What I Saw at the Detention Center
February 27, 2015
As a human rights lawyer and a mother of a toddler, I was personally struck by what I saw on my visit to Karnes detention center in Karnes City, Texas, this past week. Refugee women and children, who have come to the United States seeking asylum, are being held in jail-like conditions.
I traveled to Karnes on behalf of UUSC to investigate. Here are just a few of the things that I learned from interviewing women there and observing them and their children:
- There are many sick children. But the children are only allowed to see a doctor once their fevers cross a certain threshold temperature.
- When children do see a doctor, the mothers aren’t told what medications the children are given. It takes volunteers and legal representatives four to five weeks to get a copy of these medical records.
- The refugees are offered unsuitable food, and children are not eating. As a result, a significant number of the women and children face malnourishment — and all the children I met have lost weight since their arrival.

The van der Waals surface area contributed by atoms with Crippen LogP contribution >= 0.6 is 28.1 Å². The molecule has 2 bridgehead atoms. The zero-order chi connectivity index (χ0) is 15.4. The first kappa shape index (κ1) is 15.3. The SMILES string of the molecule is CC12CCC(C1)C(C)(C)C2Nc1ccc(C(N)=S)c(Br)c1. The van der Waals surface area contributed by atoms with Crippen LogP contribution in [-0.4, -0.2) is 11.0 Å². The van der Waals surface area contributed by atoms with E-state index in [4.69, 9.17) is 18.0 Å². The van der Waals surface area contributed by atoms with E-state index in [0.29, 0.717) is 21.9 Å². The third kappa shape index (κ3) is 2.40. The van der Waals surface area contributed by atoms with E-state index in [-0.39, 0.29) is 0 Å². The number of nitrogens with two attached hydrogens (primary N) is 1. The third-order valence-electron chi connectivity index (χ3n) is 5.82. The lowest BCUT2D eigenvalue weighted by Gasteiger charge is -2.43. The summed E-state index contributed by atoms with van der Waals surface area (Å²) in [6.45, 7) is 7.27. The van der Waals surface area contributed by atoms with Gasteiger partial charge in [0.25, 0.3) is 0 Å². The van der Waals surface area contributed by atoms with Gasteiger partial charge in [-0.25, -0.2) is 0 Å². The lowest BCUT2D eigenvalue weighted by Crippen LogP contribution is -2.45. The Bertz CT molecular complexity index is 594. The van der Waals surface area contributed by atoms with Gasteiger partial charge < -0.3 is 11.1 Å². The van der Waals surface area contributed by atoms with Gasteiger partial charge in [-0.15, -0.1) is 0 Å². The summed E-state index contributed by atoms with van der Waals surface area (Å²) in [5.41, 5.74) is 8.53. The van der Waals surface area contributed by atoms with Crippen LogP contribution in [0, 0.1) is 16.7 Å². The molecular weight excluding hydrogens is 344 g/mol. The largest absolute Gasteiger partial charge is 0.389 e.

- Every woman I met complained about the quality of the drinking water. They observed that the guards all drink bottled water, but the women are not provided any — and I know how important it is for nursing mothers to remain hydrated.
- I heard about one detained mother with a one-month-old baby. The woman is so malnourished that she hasn’t been able to nurse her child. Her child has been unable to digest formula. Other mothers work, earning $3 a day, just to buy oatmeal or other food this woman could stomach. Guards refuse to offer other options.
- Babies are not allowed to crawl. They must be held in their mothers’ arms at all times, which prevents children from learning to crawl, pulling themselves up, and otherwise developing.
Over 2,200 UUSC supporters have already signed this petition, and it has been presented to an ICE representative at a Texas field office. We are building momentum. Since that initial delivery, a judge has made national news with his order preventing ICE from pursuing automatic detention of all women and children from Central America.
This may sound like a positive sign — but unfortunately, there are still many ways for the government to jail refugee women and children. ICE will continue to request impossibly high bonds, which we’ve seen judges continuously grant for these women and children, who cross the border with almost nothing.
We at UUSC want to keep the pressure on ICE, and this petition is one of the ways that we can do that.